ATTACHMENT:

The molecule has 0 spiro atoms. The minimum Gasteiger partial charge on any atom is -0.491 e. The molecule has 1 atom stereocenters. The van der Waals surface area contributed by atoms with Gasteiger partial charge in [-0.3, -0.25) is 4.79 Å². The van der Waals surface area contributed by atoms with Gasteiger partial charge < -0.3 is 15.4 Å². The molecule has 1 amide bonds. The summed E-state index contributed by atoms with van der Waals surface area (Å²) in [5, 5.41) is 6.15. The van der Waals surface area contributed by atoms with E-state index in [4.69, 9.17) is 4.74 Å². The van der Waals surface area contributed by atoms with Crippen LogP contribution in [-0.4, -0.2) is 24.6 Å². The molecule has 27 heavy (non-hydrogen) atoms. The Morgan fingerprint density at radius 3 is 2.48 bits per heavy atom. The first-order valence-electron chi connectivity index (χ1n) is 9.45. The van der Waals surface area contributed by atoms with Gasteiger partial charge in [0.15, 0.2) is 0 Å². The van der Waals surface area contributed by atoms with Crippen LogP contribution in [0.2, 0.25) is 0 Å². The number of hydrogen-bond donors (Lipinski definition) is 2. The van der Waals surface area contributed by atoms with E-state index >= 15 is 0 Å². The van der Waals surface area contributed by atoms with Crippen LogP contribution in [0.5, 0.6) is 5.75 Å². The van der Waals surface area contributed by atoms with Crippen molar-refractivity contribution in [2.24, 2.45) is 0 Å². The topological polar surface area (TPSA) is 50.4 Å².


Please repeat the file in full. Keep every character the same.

The molecule has 0 spiro atoms. The minimum Gasteiger partial charge on any atom is -0.491 e. The molecule has 1 atom stereocenters. The van der Waals surface area contributed by atoms with Gasteiger partial charge in [-0.3, -0.25) is 4.79 Å². The van der Waals surface area contributed by atoms with Gasteiger partial charge < -0.3 is 15.4 Å². The molecule has 1 amide bonds. The summed E-state index contributed by atoms with van der Waals surface area (Å²) in [5, 5.41) is 6.15. The van der Waals surface area contributed by atoms with E-state index in [4.69, 9.17) is 4.74 Å². The van der Waals surface area contributed by atoms with Crippen LogP contribution in [-0.4, -0.2) is 24.6 Å². The molecule has 27 heavy (non-hydrogen) atoms. The Morgan fingerprint density at radius 3 is 2.48 bits per heavy atom. The first-order valence-electron chi connectivity index (χ1n) is 9.45. The van der Waals surface area contributed by atoms with Gasteiger partial charge in [0.15, 0.2) is 0 Å². The van der Waals surface area contributed by atoms with Crippen LogP contribution in [0.2, 0.25) is 0 Å². The number of hydrogen-bond donors (Lipinski definition) is 2. The van der Waals surface area contributed by atoms with E-state index >= 15 is 0 Å². The van der Waals surface area contributed by atoms with Crippen LogP contribution in [0.5, 0.6) is 5.75 Å². The van der Waals surface area contributed by atoms with Crippen molar-refractivity contribution in [2.24, 2.45) is 0 Å². The topological polar surface area (TPSA) is 50.4 Å².